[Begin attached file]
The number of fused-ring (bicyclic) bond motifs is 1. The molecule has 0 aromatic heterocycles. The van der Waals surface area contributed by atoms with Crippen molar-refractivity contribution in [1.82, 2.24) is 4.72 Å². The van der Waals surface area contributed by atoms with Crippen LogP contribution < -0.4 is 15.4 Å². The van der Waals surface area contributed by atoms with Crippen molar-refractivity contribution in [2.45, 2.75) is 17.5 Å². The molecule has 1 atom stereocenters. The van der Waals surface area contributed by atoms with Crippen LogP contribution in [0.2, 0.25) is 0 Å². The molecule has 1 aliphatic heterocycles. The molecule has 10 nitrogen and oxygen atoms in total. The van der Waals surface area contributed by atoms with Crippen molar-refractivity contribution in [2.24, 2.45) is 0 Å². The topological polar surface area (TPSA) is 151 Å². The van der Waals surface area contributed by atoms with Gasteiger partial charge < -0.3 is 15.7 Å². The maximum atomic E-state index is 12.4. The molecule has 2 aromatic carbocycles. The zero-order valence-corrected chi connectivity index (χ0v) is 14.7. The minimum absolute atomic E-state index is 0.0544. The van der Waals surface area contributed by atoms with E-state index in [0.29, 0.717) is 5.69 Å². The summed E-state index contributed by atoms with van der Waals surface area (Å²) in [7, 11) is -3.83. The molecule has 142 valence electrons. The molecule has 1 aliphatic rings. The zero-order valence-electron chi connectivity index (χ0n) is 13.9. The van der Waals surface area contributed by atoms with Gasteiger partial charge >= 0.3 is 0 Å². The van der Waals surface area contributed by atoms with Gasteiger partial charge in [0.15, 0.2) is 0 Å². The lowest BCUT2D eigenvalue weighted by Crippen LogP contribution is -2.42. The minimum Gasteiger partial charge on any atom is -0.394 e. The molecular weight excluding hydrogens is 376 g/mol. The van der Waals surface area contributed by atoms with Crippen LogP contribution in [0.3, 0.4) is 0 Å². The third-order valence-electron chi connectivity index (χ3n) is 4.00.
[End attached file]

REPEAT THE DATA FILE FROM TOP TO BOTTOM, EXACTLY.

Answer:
The number of fused-ring (bicyclic) bond motifs is 1. The molecule has 0 aromatic heterocycles. The van der Waals surface area contributed by atoms with Crippen molar-refractivity contribution in [1.82, 2.24) is 4.72 Å². The van der Waals surface area contributed by atoms with Crippen LogP contribution < -0.4 is 15.4 Å². The van der Waals surface area contributed by atoms with Crippen molar-refractivity contribution in [2.45, 2.75) is 17.5 Å². The molecule has 1 atom stereocenters. The van der Waals surface area contributed by atoms with Crippen LogP contribution in [0.2, 0.25) is 0 Å². The molecule has 1 aliphatic heterocycles. The molecule has 10 nitrogen and oxygen atoms in total. The van der Waals surface area contributed by atoms with Crippen molar-refractivity contribution in [2.24, 2.45) is 0 Å². The topological polar surface area (TPSA) is 151 Å². The van der Waals surface area contributed by atoms with Gasteiger partial charge < -0.3 is 15.7 Å². The maximum atomic E-state index is 12.4. The molecule has 2 aromatic carbocycles. The zero-order valence-corrected chi connectivity index (χ0v) is 14.7. The minimum absolute atomic E-state index is 0.0544. The van der Waals surface area contributed by atoms with E-state index in [0.29, 0.717) is 5.69 Å². The summed E-state index contributed by atoms with van der Waals surface area (Å²) in [7, 11) is -3.83. The molecule has 142 valence electrons. The molecule has 1 aliphatic rings. The zero-order valence-electron chi connectivity index (χ0n) is 13.9. The van der Waals surface area contributed by atoms with Gasteiger partial charge >= 0.3 is 0 Å². The van der Waals surface area contributed by atoms with Gasteiger partial charge in [0.15, 0.2) is 0 Å². The lowest BCUT2D eigenvalue weighted by Crippen LogP contribution is -2.42. The minimum Gasteiger partial charge on any atom is -0.394 e. The molecular weight excluding hydrogens is 376 g/mol. The van der Waals surface area contributed by atoms with Crippen LogP contribution in [0.3, 0.4) is 0 Å². The third-order valence-electron chi connectivity index (χ3n) is 4.00.